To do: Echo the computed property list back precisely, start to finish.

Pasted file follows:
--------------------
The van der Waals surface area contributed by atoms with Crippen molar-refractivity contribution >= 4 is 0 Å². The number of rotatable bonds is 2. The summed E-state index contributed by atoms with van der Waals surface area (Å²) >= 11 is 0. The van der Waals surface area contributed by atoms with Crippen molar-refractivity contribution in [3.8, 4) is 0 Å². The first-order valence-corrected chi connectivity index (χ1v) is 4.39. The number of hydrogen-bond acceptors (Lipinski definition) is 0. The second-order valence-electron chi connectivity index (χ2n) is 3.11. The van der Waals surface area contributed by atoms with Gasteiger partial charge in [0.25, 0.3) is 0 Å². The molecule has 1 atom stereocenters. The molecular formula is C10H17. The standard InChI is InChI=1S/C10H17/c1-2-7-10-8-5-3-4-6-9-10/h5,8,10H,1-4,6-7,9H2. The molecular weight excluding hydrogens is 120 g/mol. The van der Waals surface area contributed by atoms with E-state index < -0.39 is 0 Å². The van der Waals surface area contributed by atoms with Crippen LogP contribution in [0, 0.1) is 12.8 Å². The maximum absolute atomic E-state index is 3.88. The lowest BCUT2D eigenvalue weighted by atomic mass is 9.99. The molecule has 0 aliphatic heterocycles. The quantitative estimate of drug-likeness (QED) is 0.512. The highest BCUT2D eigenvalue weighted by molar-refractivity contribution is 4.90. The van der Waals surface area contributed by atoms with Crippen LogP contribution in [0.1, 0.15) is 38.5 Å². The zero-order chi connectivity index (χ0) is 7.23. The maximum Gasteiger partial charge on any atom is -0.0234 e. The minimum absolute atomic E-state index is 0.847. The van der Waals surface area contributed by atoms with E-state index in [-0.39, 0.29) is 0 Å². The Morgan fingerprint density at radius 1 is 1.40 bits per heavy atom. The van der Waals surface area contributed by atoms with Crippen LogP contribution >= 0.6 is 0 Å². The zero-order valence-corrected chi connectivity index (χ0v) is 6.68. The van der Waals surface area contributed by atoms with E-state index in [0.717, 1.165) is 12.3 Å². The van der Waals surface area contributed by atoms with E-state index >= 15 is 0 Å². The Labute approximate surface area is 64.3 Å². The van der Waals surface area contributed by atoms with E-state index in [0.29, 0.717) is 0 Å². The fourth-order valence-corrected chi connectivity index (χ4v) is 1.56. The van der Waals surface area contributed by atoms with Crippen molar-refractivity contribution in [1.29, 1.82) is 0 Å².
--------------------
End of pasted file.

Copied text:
The van der Waals surface area contributed by atoms with Crippen molar-refractivity contribution >= 4 is 0 Å². The number of rotatable bonds is 2. The summed E-state index contributed by atoms with van der Waals surface area (Å²) >= 11 is 0. The van der Waals surface area contributed by atoms with Crippen molar-refractivity contribution in [3.8, 4) is 0 Å². The first-order valence-corrected chi connectivity index (χ1v) is 4.39. The number of hydrogen-bond acceptors (Lipinski definition) is 0. The second-order valence-electron chi connectivity index (χ2n) is 3.11. The van der Waals surface area contributed by atoms with Gasteiger partial charge in [0.25, 0.3) is 0 Å². The molecule has 1 atom stereocenters. The molecular formula is C10H17. The standard InChI is InChI=1S/C10H17/c1-2-7-10-8-5-3-4-6-9-10/h5,8,10H,1-4,6-7,9H2. The molecular weight excluding hydrogens is 120 g/mol. The van der Waals surface area contributed by atoms with E-state index < -0.39 is 0 Å². The van der Waals surface area contributed by atoms with Crippen LogP contribution in [0, 0.1) is 12.8 Å². The maximum absolute atomic E-state index is 3.88. The lowest BCUT2D eigenvalue weighted by atomic mass is 9.99. The molecule has 0 aliphatic heterocycles. The quantitative estimate of drug-likeness (QED) is 0.512. The highest BCUT2D eigenvalue weighted by molar-refractivity contribution is 4.90. The van der Waals surface area contributed by atoms with Crippen LogP contribution in [0.1, 0.15) is 38.5 Å². The zero-order chi connectivity index (χ0) is 7.23. The maximum Gasteiger partial charge on any atom is -0.0234 e. The minimum absolute atomic E-state index is 0.847. The van der Waals surface area contributed by atoms with E-state index in [-0.39, 0.29) is 0 Å². The Morgan fingerprint density at radius 1 is 1.40 bits per heavy atom. The van der Waals surface area contributed by atoms with Crippen LogP contribution >= 0.6 is 0 Å². The zero-order valence-corrected chi connectivity index (χ0v) is 6.68. The van der Waals surface area contributed by atoms with E-state index in [0.717, 1.165) is 12.3 Å². The van der Waals surface area contributed by atoms with E-state index >= 15 is 0 Å². The Labute approximate surface area is 64.3 Å². The van der Waals surface area contributed by atoms with E-state index in [0.29, 0.717) is 0 Å². The fourth-order valence-corrected chi connectivity index (χ4v) is 1.56. The van der Waals surface area contributed by atoms with Crippen molar-refractivity contribution in [1.29, 1.82) is 0 Å².